A MENTAL health campaigner has spoken out over borderline personality disorder (BPD) in the hope of raising more awareness and understanding of the condition.
Rachael Johnston, from Latchford, was diagnosed aged 20 but says stigma attached to BPD lead to many asking if she is ‘dangerous’.
The 22-year-old now hopes to launch a campaign over the taboo subject first in Warrington and then nationally making residents aware people with mental health problems are ‘not all murderers and rapists’.
The former Great Sankey High pupil, who has previously battled anorexia, added: “There’s a massive stigma attached to BPD and I’ve read a statistic that people are more likely to get a job with a criminal record than declaring a mental health problem.
“I’ve been doing a foundation degree in college for the last year but unfortunately it now looks like I won’t be allowed to go on placement as the perception is as I have a mental health problem I might be a danger to clients.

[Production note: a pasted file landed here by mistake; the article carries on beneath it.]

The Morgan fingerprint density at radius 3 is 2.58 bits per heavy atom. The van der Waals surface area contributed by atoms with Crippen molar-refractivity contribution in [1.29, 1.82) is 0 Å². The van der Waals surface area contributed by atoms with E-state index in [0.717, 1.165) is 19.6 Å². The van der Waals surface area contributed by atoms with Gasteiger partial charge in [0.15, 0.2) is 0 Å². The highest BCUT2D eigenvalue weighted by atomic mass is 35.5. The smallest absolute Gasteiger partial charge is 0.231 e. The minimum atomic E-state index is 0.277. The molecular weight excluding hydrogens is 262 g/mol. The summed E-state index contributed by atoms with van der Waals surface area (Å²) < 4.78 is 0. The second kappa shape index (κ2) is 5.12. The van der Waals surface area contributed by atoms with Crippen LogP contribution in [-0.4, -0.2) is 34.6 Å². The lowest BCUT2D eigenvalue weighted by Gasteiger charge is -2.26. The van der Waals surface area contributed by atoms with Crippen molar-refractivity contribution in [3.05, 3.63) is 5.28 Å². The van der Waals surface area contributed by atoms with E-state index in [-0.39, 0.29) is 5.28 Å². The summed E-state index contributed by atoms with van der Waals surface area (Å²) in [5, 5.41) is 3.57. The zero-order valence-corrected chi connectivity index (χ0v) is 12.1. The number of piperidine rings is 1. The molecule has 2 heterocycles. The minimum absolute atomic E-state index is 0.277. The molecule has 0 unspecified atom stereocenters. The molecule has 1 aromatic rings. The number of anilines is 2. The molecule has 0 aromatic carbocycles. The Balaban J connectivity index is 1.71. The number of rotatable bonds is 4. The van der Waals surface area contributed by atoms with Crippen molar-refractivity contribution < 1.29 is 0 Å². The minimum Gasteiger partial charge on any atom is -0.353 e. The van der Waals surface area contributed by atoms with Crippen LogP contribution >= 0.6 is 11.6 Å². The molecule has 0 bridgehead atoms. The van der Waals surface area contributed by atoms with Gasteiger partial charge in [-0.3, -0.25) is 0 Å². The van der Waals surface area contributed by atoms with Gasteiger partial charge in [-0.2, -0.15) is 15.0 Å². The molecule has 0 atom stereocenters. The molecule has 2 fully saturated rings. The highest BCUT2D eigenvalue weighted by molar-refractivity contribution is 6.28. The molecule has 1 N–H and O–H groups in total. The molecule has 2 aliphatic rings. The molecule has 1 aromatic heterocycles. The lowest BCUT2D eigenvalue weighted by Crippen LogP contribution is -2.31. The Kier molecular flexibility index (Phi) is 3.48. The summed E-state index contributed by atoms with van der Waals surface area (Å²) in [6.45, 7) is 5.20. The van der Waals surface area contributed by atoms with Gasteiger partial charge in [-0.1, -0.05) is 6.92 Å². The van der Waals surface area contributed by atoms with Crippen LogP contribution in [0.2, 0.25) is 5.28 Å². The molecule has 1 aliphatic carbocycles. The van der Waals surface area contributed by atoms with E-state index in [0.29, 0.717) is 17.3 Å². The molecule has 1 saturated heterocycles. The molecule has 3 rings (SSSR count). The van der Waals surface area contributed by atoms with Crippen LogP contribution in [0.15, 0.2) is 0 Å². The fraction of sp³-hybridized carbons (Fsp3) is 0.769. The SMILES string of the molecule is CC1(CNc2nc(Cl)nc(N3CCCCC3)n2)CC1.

“When I explain to people about my anorexia that seems to be accepted but once I say about BPD people don’t understand what it means.”
For Rachael, the condition means her mood can fluctuate, she can be awkward in social situations, suffers extreme highs and lows and says suicidal thoughts are quite normal for her.
But she says it was a relief to be diagnosed as it provided a lot of answers.
After coming to terms with the diagnosis, Rachael now hopes to start the campaign with her social enterprise Journey Back to Life and said she was stunned by the feedback she has had so far.
She added: “It’s been shared already on a few support groups on Facebook and I couldn’t get over how many people were saying ‘This is what’s needed’ because of the stigma attached to it.
“I think it’s something that needs to be talked about more but also people need the right information as it’s just as important to look after your mental health as your physical health.”